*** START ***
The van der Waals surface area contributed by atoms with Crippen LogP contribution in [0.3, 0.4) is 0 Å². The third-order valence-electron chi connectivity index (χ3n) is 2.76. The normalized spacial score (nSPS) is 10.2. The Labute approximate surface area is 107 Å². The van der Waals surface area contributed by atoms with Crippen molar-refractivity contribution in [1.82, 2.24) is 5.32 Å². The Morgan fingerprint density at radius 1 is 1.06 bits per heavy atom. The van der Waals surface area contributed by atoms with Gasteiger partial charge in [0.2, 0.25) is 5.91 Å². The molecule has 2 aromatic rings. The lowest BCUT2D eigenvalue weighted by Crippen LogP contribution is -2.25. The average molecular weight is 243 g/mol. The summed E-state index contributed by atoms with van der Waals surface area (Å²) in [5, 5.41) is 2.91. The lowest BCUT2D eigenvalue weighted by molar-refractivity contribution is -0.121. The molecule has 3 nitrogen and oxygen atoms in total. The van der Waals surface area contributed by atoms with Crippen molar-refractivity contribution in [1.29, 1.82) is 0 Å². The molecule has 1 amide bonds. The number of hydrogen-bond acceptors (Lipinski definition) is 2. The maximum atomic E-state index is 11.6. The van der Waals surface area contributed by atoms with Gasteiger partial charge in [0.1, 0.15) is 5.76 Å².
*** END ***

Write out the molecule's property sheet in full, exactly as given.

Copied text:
The van der Waals surface area contributed by atoms with Crippen LogP contribution in [0.3, 0.4) is 0 Å². The third-order valence-electron chi connectivity index (χ3n) is 2.76. The normalized spacial score (nSPS) is 10.2. The Labute approximate surface area is 107 Å². The van der Waals surface area contributed by atoms with Crippen molar-refractivity contribution in [1.82, 2.24) is 5.32 Å². The Morgan fingerprint density at radius 1 is 1.06 bits per heavy atom. The van der Waals surface area contributed by atoms with Gasteiger partial charge in [0.2, 0.25) is 5.91 Å². The molecule has 2 aromatic rings. The lowest BCUT2D eigenvalue weighted by Crippen LogP contribution is -2.25. The average molecular weight is 243 g/mol. The summed E-state index contributed by atoms with van der Waals surface area (Å²) in [5, 5.41) is 2.91. The lowest BCUT2D eigenvalue weighted by molar-refractivity contribution is -0.121. The molecule has 3 nitrogen and oxygen atoms in total. The van der Waals surface area contributed by atoms with Crippen molar-refractivity contribution in [1.29, 1.82) is 0 Å². The molecule has 1 amide bonds. The number of hydrogen-bond acceptors (Lipinski definition) is 2. The maximum atomic E-state index is 11.6. The van der Waals surface area contributed by atoms with Gasteiger partial charge in [0.1, 0.15) is 5.76 Å².